' Cinema Romantico: State of Play

Tuesday, April 21, 2009

State of Play

(Note: I am issuing a spoiler alert before I say even one word. Got it? Good.)

Do you know why "All The President's Men" was such a good movie? It was such a good movie because the writer (in this case, William Goldman) was writing strictly from fact and because he was writing strictly from fact his script could not fall prey to the totally played out third act reversal that has become standard fare for these sorts of movies. Thus, when the reversal inevitably shows up in "State of Play" I wasn't thinking, "I'm shocked! Shocked, I say!" I was thinking, "Oh, no, heeeeere we go."

I'm not here to discuss director Kevin Macdonald's message in relation to the accelerated death of newspapers nor to address what might have been a few subtle shots at myself and my blogging brotherhood (if by subtle you mean sliding onto the roof directly above the audience and dropping anvils on their heads). I'm here to discuss his movie and how it was made.

It opens with a trio of deaths: a junkie thief, a pizza man, and a young, comely intern (is there any other kind?) for Senator Stephen Collins (Ben Affleck) who has apparently committed suicide by throwing herself in front of a subway. Or has she? Two reporters at the Washington Post...whoops! I meant the Washington Globe, my apologies!...are tracking these developments. Intrepid Cal McAffery (Russell Crowe) is on the trail of the initial two murders and a young, naive gossip blogger with a They-Just-Don't-Make-'Em-Like-This-Anymore name of Della Frye (Rachel McAdams) is following up the notion Collins was having an affair with his intern, what when you consider she had been the lead researcher on his Congressional committee investigating Pointcorp - your usual scandalous company that, in this case, is turning American soldiers into mercenaries for hire - and upon announcement of her death Collins goes on live TV and sheds some tears.

Ah, but that's not all. Not even close. Cal is personal friends with Collins (a subplot that needed more fleshing out) and used to date Collins' wife (Robin Wright Penn) in college who is now essentially separated from her husband though when times get tough she will not hesitate to do what she has to do and make like Mrs. Eliot Spitzer, standing by her man. Meanwhile, back at the ranch, the Globe's editor, Cameron Lynne (Helen Mirren), rants and raves about "deadlines" and how they are "behind" a story they were once in front of and how other papers are putting out what sells and that the Globe needs to be doing the same even if part of her might know the potential story possesses some true worth. Wait, I haven't even mentioned poor Jeff Daniels who falls prey to the esteemed Roger Ebert's Law of Economy of Characters.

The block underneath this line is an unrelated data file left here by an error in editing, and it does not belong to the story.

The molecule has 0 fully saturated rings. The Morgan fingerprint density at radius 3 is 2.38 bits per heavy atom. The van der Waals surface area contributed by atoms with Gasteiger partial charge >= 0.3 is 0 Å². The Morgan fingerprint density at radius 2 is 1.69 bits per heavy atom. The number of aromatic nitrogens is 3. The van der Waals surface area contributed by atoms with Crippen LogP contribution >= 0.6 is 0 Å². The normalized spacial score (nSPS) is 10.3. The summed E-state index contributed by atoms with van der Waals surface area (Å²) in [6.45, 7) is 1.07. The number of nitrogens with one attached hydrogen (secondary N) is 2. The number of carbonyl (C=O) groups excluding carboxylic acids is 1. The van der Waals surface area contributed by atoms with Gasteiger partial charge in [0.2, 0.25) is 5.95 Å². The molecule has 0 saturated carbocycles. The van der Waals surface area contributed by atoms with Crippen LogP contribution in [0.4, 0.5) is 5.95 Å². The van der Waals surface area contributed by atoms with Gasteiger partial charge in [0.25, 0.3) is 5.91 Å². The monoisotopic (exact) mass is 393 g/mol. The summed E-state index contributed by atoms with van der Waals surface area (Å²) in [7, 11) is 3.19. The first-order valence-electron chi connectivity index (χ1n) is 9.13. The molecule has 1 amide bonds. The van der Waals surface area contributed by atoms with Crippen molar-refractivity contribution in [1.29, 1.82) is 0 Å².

The movie really does some nice things for the first two acts. Cal is not above bending the rules to his advantage - sometimes bending them with extreme prejudice - and at one point the Globe choosing to sit on some key evidence, which is within their rights, has adverse consequences. It's nice to see a main character that has a certain amount of nobility but is not noble, if you know what I mean. Crowe, appearing to have gone through that famed method process of his by putting on the pounds and letting his hair grow, distinctly comes across as someone who would be as darn dogged as he is.

The rapport that develops between Cal and Della once their editor assigns them to work together allows for many good moments even if it's basis is in the taking-the-protege-under-my-wing angle. One moment calls for him to say - and I'm going from memory here so I apologize - "You're not a blogger, you're a reporter" and she says "At last" and then laughs a little. Now just reading it here, and probably reading it in the actual screenplay, made it seem quite corny but the way Crowe and McAdams say it make it come across like the characters are having some fun with that old cliche. It's good, good stuff.